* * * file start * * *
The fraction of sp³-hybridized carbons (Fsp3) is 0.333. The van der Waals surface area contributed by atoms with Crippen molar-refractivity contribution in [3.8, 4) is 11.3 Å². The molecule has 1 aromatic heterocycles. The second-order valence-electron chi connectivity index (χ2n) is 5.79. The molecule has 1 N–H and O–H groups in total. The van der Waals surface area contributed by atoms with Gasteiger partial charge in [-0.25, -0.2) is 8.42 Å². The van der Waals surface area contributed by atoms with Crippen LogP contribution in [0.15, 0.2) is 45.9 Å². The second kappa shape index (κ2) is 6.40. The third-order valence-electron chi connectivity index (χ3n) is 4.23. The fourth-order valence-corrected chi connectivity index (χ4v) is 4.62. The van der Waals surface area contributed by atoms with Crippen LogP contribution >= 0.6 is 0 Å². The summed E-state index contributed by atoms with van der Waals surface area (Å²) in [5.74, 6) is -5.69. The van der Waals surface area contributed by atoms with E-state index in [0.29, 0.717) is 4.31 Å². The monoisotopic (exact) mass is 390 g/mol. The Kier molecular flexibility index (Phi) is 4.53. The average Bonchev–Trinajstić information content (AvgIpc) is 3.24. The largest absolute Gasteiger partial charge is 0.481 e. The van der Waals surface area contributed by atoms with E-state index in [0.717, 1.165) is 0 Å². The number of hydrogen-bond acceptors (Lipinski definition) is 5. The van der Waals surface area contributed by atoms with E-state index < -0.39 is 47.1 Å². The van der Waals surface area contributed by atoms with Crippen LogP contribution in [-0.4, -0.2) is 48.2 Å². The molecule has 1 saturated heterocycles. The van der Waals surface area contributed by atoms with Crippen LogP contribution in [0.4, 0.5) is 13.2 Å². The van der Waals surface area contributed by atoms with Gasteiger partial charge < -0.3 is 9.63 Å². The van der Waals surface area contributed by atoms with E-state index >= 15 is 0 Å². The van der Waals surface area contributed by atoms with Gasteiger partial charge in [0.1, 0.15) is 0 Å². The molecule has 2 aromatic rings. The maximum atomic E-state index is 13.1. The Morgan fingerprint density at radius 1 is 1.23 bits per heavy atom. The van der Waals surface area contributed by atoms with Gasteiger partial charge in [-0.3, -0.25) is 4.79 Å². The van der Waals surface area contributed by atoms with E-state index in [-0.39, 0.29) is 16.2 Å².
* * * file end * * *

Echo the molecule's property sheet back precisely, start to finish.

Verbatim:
The fraction of sp³-hybridized carbons (Fsp3) is 0.333. The van der Waals surface area contributed by atoms with Crippen molar-refractivity contribution in [3.8, 4) is 11.3 Å². The molecule has 1 aromatic heterocycles. The second-order valence-electron chi connectivity index (χ2n) is 5.79. The molecule has 1 N–H and O–H groups in total. The van der Waals surface area contributed by atoms with Gasteiger partial charge in [-0.25, -0.2) is 8.42 Å². The van der Waals surface area contributed by atoms with Crippen LogP contribution in [0.15, 0.2) is 45.9 Å². The second kappa shape index (κ2) is 6.40. The third-order valence-electron chi connectivity index (χ3n) is 4.23. The fourth-order valence-corrected chi connectivity index (χ4v) is 4.62. The van der Waals surface area contributed by atoms with Crippen LogP contribution >= 0.6 is 0 Å². The summed E-state index contributed by atoms with van der Waals surface area (Å²) in [5.74, 6) is -5.69. The van der Waals surface area contributed by atoms with E-state index in [0.29, 0.717) is 4.31 Å². The monoisotopic (exact) mass is 390 g/mol. The Kier molecular flexibility index (Phi) is 4.53. The average Bonchev–Trinajstić information content (AvgIpc) is 3.24. The largest absolute Gasteiger partial charge is 0.481 e. The van der Waals surface area contributed by atoms with E-state index in [0.717, 1.165) is 0 Å². The number of hydrogen-bond acceptors (Lipinski definition) is 5. The van der Waals surface area contributed by atoms with E-state index < -0.39 is 47.1 Å². The van der Waals surface area contributed by atoms with Crippen LogP contribution in [-0.4, -0.2) is 48.2 Å². The molecule has 1 saturated heterocycles. The van der Waals surface area contributed by atoms with Crippen LogP contribution in [0.4, 0.5) is 13.2 Å². The van der Waals surface area contributed by atoms with Gasteiger partial charge < -0.3 is 9.63 Å². The van der Waals surface area contributed by atoms with E-state index >= 15 is 0 Å². The van der Waals surface area contributed by atoms with Gasteiger partial charge in [0.1, 0.15) is 0 Å². The molecule has 2 aromatic rings. The maximum atomic E-state index is 13.1. The Morgan fingerprint density at radius 1 is 1.23 bits per heavy atom. The van der Waals surface area contributed by atoms with Gasteiger partial charge in [-0.3, -0.25) is 4.79 Å². The van der Waals surface area contributed by atoms with E-state index in [-0.39, 0.29) is 16.2 Å².